Disqualification by association rules for schools face axe

Controversial safeguarding rules which caused teachers to be unnecessarily suspended from work could be scrapped, the government has announced.

The Department for Education has launched a consultation on disqualification by association rules, which currently require staff working with young children to apply to Ofsted for a waiver if they live with anyone with spent convictions for certain types of crime.

The government is proposing three options – the removal of the rules from schools, the introduction of a right to make representations to Ofsted before disqualification takes effect, and a reduction in the scope of the rules.

The rules have been widely criticised for their impact on primary schools which were forced to suspend teachers, support staff and even headteachers who had done nothing wrong themselves but had to wait for waiver decisions.

In one instance, lawyers reported that a head whose husband was previously convicted of domestic violence against her was suspended as a result of the policy.

The requirements, included in the 2006 childcare act, were initially thought not to apply to schools, but guidance issued in October 2014 brought schools within their scope.

The guidance has been heavily criticised for causing confusion, not least because the list of crimes sparking a potential disqualification is long and not exhaustive.

The policy change also created additional work for Ofsted, which told Schools Week earlier this year that a substantial proportion of the 3,000 waiver applications received were completely unnecessary.

The watchdog is not believed to have rejected a single application since the guidelines changed.

The National Association of Head Teachers, one of the groups to have campaigned against the rules in schools, has welcomed the new consultation.

Russell Hobby, the union’s general secretary, said: “The disqualification by association rules were designed for childcare providers only, and add nothing to the robust safeguarding procedures already in schools.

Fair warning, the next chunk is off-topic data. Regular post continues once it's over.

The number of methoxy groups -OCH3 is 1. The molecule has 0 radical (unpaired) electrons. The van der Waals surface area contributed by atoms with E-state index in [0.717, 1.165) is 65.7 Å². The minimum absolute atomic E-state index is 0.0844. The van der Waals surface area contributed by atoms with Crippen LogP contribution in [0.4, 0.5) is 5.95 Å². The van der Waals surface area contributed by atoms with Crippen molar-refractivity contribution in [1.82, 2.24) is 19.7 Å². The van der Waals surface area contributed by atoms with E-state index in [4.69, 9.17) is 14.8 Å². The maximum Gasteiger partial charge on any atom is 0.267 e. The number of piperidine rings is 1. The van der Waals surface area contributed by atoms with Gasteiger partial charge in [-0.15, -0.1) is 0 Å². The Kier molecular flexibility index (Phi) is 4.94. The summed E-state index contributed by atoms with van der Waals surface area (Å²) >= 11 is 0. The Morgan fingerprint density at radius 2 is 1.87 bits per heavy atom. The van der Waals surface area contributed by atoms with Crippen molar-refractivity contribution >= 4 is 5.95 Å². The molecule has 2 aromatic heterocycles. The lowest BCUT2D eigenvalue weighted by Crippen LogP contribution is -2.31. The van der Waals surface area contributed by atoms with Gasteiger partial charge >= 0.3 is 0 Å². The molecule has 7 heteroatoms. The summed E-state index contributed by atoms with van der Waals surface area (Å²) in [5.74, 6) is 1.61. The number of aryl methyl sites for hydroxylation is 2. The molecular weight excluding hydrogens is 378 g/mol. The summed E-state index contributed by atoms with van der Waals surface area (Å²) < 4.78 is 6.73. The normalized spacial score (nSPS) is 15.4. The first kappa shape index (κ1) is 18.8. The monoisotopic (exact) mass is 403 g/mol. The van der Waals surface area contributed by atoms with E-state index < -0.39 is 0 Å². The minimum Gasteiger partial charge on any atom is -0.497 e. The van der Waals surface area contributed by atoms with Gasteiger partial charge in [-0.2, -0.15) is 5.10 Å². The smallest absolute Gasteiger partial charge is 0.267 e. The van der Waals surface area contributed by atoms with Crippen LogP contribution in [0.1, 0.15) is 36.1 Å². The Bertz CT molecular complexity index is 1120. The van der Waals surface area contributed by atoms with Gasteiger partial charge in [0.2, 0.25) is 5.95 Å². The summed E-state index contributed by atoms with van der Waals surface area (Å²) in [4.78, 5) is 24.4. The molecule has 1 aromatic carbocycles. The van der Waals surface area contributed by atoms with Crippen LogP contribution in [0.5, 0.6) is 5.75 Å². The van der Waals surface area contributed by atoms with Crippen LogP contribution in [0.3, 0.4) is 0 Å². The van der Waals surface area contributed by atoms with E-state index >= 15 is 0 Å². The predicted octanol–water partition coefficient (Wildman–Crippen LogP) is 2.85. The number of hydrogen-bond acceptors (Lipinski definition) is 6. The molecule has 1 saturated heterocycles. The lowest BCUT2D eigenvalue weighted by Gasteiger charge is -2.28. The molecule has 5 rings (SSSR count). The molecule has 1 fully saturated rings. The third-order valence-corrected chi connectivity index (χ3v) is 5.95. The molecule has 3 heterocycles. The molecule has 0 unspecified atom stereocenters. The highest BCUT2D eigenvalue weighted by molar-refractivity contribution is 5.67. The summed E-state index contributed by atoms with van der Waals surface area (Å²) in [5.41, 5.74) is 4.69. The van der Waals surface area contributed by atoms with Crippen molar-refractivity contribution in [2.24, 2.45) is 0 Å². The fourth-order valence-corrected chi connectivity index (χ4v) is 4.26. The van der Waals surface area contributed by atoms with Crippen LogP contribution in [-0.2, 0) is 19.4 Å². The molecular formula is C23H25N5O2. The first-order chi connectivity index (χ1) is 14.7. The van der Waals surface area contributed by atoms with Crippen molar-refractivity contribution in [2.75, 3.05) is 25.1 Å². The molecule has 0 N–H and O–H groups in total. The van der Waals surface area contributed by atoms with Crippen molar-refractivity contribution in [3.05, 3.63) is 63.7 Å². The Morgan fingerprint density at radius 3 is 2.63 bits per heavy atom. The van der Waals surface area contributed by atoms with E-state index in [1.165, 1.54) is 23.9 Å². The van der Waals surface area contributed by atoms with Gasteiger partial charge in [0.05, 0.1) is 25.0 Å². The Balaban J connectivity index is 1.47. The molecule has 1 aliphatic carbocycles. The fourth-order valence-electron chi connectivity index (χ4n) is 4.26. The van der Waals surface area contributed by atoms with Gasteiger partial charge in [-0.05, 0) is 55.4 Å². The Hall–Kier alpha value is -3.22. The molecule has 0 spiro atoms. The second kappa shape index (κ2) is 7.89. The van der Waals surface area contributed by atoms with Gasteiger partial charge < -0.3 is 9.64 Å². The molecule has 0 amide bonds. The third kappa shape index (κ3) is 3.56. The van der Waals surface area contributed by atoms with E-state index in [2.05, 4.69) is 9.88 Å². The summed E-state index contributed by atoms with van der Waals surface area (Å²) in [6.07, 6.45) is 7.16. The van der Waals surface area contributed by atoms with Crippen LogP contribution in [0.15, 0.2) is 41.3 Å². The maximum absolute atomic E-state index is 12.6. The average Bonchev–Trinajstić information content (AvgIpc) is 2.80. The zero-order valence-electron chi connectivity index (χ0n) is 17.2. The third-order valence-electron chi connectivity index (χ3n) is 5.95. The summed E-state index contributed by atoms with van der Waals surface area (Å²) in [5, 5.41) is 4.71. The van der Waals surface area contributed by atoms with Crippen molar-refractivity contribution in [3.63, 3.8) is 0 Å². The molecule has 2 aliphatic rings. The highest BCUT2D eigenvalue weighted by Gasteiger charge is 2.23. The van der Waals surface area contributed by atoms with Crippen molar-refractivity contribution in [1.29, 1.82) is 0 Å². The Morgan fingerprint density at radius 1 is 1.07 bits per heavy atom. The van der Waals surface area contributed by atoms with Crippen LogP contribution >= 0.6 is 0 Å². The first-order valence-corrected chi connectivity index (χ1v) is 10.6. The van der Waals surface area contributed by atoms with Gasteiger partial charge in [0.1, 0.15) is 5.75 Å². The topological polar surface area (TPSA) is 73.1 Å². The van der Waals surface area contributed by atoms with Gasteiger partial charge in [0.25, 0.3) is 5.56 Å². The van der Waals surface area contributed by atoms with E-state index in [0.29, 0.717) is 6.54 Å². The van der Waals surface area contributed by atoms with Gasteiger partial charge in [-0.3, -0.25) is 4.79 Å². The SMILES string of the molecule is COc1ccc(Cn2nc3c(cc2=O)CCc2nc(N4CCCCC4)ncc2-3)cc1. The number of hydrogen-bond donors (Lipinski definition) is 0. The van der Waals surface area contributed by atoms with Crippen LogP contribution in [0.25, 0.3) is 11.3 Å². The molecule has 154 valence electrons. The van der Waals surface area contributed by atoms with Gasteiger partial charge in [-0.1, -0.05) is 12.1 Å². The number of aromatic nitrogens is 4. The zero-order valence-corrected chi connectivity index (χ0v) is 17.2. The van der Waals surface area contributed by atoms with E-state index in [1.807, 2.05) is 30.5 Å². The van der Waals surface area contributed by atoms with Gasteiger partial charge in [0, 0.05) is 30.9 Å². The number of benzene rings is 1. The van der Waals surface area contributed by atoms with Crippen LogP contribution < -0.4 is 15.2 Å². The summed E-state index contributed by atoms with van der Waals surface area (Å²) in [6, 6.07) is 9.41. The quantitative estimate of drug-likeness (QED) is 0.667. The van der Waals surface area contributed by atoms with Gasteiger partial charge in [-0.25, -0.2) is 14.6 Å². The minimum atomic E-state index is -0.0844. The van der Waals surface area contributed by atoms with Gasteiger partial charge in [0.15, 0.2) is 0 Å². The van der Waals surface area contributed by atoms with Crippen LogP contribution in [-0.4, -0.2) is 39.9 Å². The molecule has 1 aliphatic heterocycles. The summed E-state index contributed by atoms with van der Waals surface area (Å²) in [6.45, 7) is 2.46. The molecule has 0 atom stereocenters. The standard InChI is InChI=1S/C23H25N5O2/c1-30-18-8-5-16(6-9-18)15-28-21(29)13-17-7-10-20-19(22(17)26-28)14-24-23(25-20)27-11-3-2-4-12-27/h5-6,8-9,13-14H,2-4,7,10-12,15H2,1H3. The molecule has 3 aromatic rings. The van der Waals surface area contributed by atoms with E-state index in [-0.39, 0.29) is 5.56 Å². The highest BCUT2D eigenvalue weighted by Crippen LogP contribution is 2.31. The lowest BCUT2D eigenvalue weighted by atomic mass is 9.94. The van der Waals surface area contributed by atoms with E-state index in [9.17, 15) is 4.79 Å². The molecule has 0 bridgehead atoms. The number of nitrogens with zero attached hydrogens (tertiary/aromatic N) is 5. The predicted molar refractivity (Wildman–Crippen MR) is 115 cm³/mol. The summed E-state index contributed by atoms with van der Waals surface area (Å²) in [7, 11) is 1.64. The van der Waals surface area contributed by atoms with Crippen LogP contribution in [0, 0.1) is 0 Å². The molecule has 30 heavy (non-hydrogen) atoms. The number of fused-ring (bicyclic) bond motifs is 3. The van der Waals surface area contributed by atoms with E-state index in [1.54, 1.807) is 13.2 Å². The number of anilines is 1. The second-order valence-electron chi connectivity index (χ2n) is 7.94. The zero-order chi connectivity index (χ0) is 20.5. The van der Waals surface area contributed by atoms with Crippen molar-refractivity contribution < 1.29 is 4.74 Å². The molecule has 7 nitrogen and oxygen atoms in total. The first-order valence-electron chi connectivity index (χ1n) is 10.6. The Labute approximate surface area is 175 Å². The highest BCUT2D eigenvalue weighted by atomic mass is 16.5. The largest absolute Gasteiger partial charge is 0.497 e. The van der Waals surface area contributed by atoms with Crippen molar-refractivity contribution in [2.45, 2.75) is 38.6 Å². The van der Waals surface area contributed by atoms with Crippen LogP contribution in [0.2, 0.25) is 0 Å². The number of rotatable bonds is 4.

“We thank the government for listening to NAHT concerns on this important issue, and look forward to submitting evidence to help make the system work better for school leaders.”

Unison, which represents a large number of support staff in schools has encouraged schools to call for the rules to be fully scrapped.

Ben Thomas, Unison’s national education officer said the regulations did “nothing to promote safeguarding in the early years sector” and urged school staff to “complete the consultation and select option 1 to abolish the DBA regulations for early years staff”.

In the consultation document, the government admitted that while it had attempted to make the guidance clearer three was “widely-held view” that the rules were complex and unfair.

The options presented in the consultation document are as follows:

Option 1 – remove disqualification by association in schools and non-domestic registered settings

Option 2 – retain disqualification by association, but introduce a new right to make representations to Ofsted before the disqualification takes effect

Option 3 – retain disqualification by association, but reduce its scope and introduce a new right to make representations to Ofsted before the disqualification takes effect

Schools have until July 1 to respond.

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